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Did the people of Tokyo ever really want the Olympics anyway?

The Japanese are a very polite people, and disinclined to express their true feelings in public

March 31, 2020

1:43 PM

31 March 2020

1:43 PM

One of the first things you need to learn abut Japan is the concept of honne and tatemae. ‘Hone’ refers to your true feelings, and ‘tatemae’ is what you say in public. It doesn’t take very long to learn that the two are very rarely aligned.

In a bizarre time warp moment the official Olympic countdown clock that stands outside Tokyo station was reset on Monday (it reads: 478 days to Tokyo 2020(?)). It will no doubt soon be reported that ‘the people of Tokyo’ have been devastated by the postponement, that they had, as one, been passionately enthusiastic about the event, eagerly anticipating the chance to welcome the world for a fortnight of history-making sporting excellence. Much of this will be said by the Japanese themselves; but the truth, as so ever with Japan, is more complex.

Lack of local support had been cited as one reason Tokyo was not chosen to host the 2016 games, so most media outlets took no chances with 2020 with positive and supportive reporting of the bid setting the tone for all subsequent coverage. NHK, the state broadcaster, even produced a patriotic yearlong drama series Idaten based on Japan’s hosting of the 1964 Olympics in its prime Sunday evening slot. A concerted effort was undertaken to create an image of a nation united in support and giddy with enthusiasm, and smother any dissent under a blanket of positivity.

Despite these efforts, some naysayer’s voices broke through. Popular tabloid Nikkan Gendai (unlike most newspapers, not a sponsor of the games) has been solidly against it from the start. And high-profile media commentators such as former Asahi TV news anchor Hiroshi Kume, has expressed strident opposition, via his TBS radio show,. Many other commentators, like respected journalists Minato Saiko and Gentaro Taniguchi. have been more discrete, nibbling around the edges of the issue, rather than taking a full bite, but offering pithy appraisals nonetheless.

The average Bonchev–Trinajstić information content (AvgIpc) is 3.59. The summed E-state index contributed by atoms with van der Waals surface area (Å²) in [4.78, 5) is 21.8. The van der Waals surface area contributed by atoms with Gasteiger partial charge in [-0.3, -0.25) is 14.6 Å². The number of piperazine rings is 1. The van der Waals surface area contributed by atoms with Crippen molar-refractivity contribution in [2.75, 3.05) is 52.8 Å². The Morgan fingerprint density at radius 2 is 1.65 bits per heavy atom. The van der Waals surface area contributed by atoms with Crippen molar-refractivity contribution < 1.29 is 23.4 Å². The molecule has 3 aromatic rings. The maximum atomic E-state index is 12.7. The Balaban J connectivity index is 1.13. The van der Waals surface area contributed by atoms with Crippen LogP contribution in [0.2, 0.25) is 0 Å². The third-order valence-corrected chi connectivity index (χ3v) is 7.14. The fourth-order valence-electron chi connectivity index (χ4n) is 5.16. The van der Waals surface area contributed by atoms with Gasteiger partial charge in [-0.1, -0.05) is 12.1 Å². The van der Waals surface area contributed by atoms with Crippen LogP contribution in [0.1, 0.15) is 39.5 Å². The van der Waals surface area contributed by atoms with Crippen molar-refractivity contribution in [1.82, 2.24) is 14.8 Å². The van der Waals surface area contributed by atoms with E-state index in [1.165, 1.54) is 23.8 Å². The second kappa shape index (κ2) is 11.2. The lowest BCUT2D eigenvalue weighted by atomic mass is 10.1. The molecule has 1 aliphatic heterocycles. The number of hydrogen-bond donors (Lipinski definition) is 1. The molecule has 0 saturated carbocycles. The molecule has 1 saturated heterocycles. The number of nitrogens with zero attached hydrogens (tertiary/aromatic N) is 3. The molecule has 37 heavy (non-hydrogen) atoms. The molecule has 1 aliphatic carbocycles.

The steady rumble of discontent persisted, struck a chord with the public, and occasionally even yielded results. Complaints about the ever-spiraling cost, which would have been met squarely by the Tokyo taxpayer by way of a hugely inflated ‘ku’ tax (council tax), were loud and clear, and obliged the organizers to drastically rein in their spending plans. Fears of the health risks associated with conducting, or even just watching, sports in the brutal summer heat and high humidity, provoked an outcry, and led to the relocation of the marathon to distant Hokkaido, many of whose inhabitants, rather than being pleased and grateful, complained bitterly about the subsequent cancellation of their own local events.

Then there was a subtler form of protest, manifested by a general apathy and a refusal to be enthused. A recent survey by Jiji press found that over 60 percent of respondents had no interest in actually attending the games (with inconvenience, cost and the hot weather, rather than coronavirus fears being the reasons given). Only nine per cent were eager to do so. And NHK’s big cheerleading 1964 nostalgia drama bombed spectacularly, recording the lowest viewing figures in the strand’s long history.

Part of the problem may have been that many elderly in Japan, who make up the bulk of NHK’s audience, actually remember the truth about the 1964 Olympics, and would need more than a glossy drama to convince them that 2020 wouldn’t bring more of the same. Longtime Tokyo resident author Robert Whiting related in a brilliant series of retrospective essays that the ’64 games, far from the unqualified success and national of legend, had actually had a profoundly negative effect. He cites the widespread corruption, forced removal of residents to make way for hastily erected, ugly, and sometimes even dangerous infrastructure, and even environmental damage to canals and estuaries. The supposed long-term benefits were largely a sham, and the hosts so desperate to sanitize the city they even euthanized 200,000 stray dogs and cats in the run up to the games.

Many remained skeptical that all that much had changed in the intervening 56 years, suspecting the games had become nothing more than a moneymaking enterprise for the contractors and merchandisers, and a colossal vanity project for PM Shinzo Abe, whose administration has been beset by scandal and needed a popularity boosting event to revive its fortunes. The Olympics had become a key element in a complicated timetable Abe had to arrange if he wanted to remain his party’s leader, and continue as PM, or negotiate a satisfactory end to his premiership.

Of course, many Tokyoites will be genuinely disappointed at the postponement of the games, especially ticket holders, volunteers, and local businesses counting on Olympic revenue, not to mention the athletes themselves. But if you do see reports that focus on a few vox pops with Tokyo residents all expressing their lockstep regret about what could have been and great expectations for what may yet be, just remember that the Japanese are a very polite people, and disinclined to express their true feelings in public.

Remember honne and tatemae.

This article was originally published on The Spectator’s UK website.


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